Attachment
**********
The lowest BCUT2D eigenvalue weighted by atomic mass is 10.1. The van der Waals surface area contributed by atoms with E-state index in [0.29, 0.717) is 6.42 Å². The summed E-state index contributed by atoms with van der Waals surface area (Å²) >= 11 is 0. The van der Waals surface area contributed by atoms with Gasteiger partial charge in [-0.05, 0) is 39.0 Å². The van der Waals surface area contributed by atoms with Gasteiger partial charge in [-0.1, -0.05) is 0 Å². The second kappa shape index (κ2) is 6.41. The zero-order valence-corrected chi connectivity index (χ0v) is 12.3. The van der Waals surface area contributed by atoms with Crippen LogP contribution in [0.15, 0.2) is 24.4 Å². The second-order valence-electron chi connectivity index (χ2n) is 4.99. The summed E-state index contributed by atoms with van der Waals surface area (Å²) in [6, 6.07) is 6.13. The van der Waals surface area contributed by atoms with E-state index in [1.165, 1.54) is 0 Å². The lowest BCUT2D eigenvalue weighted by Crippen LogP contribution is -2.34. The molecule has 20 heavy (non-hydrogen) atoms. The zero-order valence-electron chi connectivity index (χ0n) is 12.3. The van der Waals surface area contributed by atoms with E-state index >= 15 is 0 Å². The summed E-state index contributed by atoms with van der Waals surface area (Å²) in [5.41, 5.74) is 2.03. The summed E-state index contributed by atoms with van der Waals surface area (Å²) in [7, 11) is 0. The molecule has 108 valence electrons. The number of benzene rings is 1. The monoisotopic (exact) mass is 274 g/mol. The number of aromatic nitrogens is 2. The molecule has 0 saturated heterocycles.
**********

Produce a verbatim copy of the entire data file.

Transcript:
The lowest BCUT2D eigenvalue weighted by atomic mass is 10.1. The van der Waals surface area contributed by atoms with E-state index in [0.29, 0.717) is 6.42 Å². The summed E-state index contributed by atoms with van der Waals surface area (Å²) >= 11 is 0. The van der Waals surface area contributed by atoms with Gasteiger partial charge in [-0.05, 0) is 39.0 Å². The van der Waals surface area contributed by atoms with Gasteiger partial charge in [-0.1, -0.05) is 0 Å². The second kappa shape index (κ2) is 6.41. The zero-order valence-corrected chi connectivity index (χ0v) is 12.3. The van der Waals surface area contributed by atoms with Crippen LogP contribution in [0.15, 0.2) is 24.4 Å². The second-order valence-electron chi connectivity index (χ2n) is 4.99. The summed E-state index contributed by atoms with van der Waals surface area (Å²) in [6, 6.07) is 6.13. The van der Waals surface area contributed by atoms with E-state index in [1.165, 1.54) is 0 Å². The lowest BCUT2D eigenvalue weighted by Crippen LogP contribution is -2.34. The molecule has 20 heavy (non-hydrogen) atoms. The zero-order valence-electron chi connectivity index (χ0n) is 12.3. The van der Waals surface area contributed by atoms with E-state index >= 15 is 0 Å². The summed E-state index contributed by atoms with van der Waals surface area (Å²) in [5.41, 5.74) is 2.03. The summed E-state index contributed by atoms with van der Waals surface area (Å²) in [7, 11) is 0. The molecule has 108 valence electrons. The number of benzene rings is 1. The monoisotopic (exact) mass is 274 g/mol. The number of aromatic nitrogens is 2. The molecule has 0 saturated heterocycles.